Venice minor league player in limbo as MLB lockout drags on


VENICE, Fla. (WWSB) – The world of baseball is holding its breath as Major League Baseball owners and the player’s union race to a breaking point.

Months of negotiations have kept baseball in lockout, and it’s putting tons of players in a precarious situation as they scramble to figure out what their future holds.

That includes one minor league player from Venice, Nick Longhi.

Longhi is a Triple-A minor league player and a two-time state champ from Venice. The corner outfield and first baseman has batted for the Boston Red Sox, Colorado Rockies and other teams for seven years now.

Nowadays he’s a free agent trying to stay hot.

The problem is the league’s lockout is putting his aspirations on ice for the moment. As negotiations drag on, teams can’t add any more players to their bench.

“Contact teams and teams say we’re not making any moves because of the lockout and the new CBA until they figure that out,” Longhi explained.

The Collective Bargaining Agreement (CBA) expired back in December. That’s left team owners with two choices: Keep business moving as is or go into lockdown to force a deal now.

The player’s union is pushing for higher salaries to match MLB’s growth and an agreement to stop teams from tanking their own seasons as a ploy to grab better drafts. Owners coming to the table want to add more playoff games to the season.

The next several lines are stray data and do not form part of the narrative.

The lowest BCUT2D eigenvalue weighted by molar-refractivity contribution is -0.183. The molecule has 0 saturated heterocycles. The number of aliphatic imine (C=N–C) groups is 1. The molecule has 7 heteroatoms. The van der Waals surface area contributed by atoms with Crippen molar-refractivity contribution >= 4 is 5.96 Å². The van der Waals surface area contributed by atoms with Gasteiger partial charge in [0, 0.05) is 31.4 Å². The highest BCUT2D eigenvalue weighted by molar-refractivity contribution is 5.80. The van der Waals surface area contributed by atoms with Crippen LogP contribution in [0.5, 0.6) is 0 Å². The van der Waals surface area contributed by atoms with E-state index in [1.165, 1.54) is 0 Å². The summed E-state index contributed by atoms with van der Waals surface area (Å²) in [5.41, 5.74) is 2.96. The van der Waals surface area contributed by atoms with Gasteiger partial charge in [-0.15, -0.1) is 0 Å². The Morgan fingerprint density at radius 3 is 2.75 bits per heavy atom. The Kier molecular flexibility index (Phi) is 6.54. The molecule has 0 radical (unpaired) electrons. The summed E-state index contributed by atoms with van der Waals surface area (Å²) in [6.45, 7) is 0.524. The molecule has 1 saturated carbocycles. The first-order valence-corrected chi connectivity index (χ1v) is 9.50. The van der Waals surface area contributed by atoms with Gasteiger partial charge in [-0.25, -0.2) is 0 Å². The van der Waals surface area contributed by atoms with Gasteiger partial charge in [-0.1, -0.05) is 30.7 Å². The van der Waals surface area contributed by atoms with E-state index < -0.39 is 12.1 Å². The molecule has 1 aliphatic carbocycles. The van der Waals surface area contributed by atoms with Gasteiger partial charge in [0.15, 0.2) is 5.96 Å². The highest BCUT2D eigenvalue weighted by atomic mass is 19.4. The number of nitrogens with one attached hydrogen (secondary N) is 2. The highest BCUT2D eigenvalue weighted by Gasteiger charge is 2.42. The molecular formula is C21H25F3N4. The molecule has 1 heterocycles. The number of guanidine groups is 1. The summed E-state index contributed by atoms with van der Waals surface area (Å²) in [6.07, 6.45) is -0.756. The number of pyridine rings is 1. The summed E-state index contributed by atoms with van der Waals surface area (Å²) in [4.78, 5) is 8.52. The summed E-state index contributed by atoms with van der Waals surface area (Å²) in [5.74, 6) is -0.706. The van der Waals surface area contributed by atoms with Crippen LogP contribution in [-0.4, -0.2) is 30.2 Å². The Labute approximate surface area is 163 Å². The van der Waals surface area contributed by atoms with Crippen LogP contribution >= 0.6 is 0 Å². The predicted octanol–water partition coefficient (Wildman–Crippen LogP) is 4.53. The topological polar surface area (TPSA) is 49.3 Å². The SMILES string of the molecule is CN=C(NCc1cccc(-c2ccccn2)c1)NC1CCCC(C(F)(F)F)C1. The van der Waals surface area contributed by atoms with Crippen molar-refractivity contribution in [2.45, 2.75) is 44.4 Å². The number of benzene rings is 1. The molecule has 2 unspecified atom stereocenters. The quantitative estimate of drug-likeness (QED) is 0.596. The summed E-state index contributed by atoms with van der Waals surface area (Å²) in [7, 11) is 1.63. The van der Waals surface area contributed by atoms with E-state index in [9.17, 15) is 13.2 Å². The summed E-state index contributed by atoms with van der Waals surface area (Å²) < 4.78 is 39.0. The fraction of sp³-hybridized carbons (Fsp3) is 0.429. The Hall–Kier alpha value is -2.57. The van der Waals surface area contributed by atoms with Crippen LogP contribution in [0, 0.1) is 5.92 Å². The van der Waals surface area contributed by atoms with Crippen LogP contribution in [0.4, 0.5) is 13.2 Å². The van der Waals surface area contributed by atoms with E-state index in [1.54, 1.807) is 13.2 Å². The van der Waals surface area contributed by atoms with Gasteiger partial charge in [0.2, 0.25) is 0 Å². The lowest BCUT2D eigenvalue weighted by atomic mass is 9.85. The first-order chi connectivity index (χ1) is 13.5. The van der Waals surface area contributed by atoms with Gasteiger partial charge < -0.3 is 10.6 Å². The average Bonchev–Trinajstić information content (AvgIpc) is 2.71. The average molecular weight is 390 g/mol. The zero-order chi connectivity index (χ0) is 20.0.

So far, no one’s budging.

Until a deal comes together, players like Longhi can’t go anywhere.

“I just keep telling him to keep working hard,” Jack Voight, a hitting coach and mentor to Longhi, said. “To be ready to go and we’ll see what happens. I wish him nothing but the best.”

Voight, who’s one of the all-time great players from Venice, has been coaching Longhi since he was in little league.

He said it’s tough seeing promising players like him getting held back. First by the pandemic, now the lockout.

“It’s been tough for a lot of people, not just the players,” Voight said. “But it’s been tough on coaches. It’s been tough on the minor league facilities that lost games. The communities that their located in.”

For now, Longhi is keeping his mind off business. He’s more focused on the task at hand–improving every day.

“Right now, the pedal’s to the floor,” Longhi said. “I’m working hard, training hard and trying to do everything I can to put myself in the right position to be in the big leagues.”

Time is running out for MLB negotiations to settle.

If the owners and the players association don’t reach a deal by Monday, opening day will not start on March 31.

It’s possible that the season will lose games off the schedule. Those are games players will not be able to make up and get paid for later in the season.

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